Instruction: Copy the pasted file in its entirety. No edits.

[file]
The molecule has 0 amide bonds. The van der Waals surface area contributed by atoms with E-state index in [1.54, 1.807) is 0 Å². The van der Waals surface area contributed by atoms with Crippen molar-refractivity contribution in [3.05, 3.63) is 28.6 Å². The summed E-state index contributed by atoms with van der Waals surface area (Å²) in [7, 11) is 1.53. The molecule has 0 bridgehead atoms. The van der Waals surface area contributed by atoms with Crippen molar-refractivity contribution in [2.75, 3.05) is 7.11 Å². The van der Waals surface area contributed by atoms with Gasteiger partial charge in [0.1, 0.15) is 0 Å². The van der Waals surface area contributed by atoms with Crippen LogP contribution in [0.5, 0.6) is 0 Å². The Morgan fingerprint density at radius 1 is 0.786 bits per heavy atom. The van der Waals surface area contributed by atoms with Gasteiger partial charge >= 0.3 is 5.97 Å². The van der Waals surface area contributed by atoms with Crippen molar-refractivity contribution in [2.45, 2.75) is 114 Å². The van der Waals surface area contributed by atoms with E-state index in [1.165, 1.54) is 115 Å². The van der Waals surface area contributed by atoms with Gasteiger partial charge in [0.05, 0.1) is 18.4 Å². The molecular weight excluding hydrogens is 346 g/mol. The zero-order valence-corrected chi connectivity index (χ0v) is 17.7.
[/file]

The molecule has 0 amide bonds. The van der Waals surface area contributed by atoms with E-state index in [1.54, 1.807) is 0 Å². The van der Waals surface area contributed by atoms with Crippen molar-refractivity contribution in [3.05, 3.63) is 28.6 Å². The summed E-state index contributed by atoms with van der Waals surface area (Å²) in [7, 11) is 1.53. The molecule has 0 bridgehead atoms. The van der Waals surface area contributed by atoms with Crippen molar-refractivity contribution in [2.75, 3.05) is 7.11 Å². The van der Waals surface area contributed by atoms with Gasteiger partial charge in [0.1, 0.15) is 0 Å². The van der Waals surface area contributed by atoms with Crippen LogP contribution in [0.5, 0.6) is 0 Å². The Morgan fingerprint density at radius 1 is 0.786 bits per heavy atom. The van der Waals surface area contributed by atoms with Gasteiger partial charge >= 0.3 is 5.97 Å². The van der Waals surface area contributed by atoms with Crippen molar-refractivity contribution in [2.45, 2.75) is 114 Å². The van der Waals surface area contributed by atoms with E-state index in [1.165, 1.54) is 115 Å². The van der Waals surface area contributed by atoms with Gasteiger partial charge in [0.05, 0.1) is 18.4 Å². The molecular weight excluding hydrogens is 346 g/mol. The zero-order valence-corrected chi connectivity index (χ0v) is 17.7.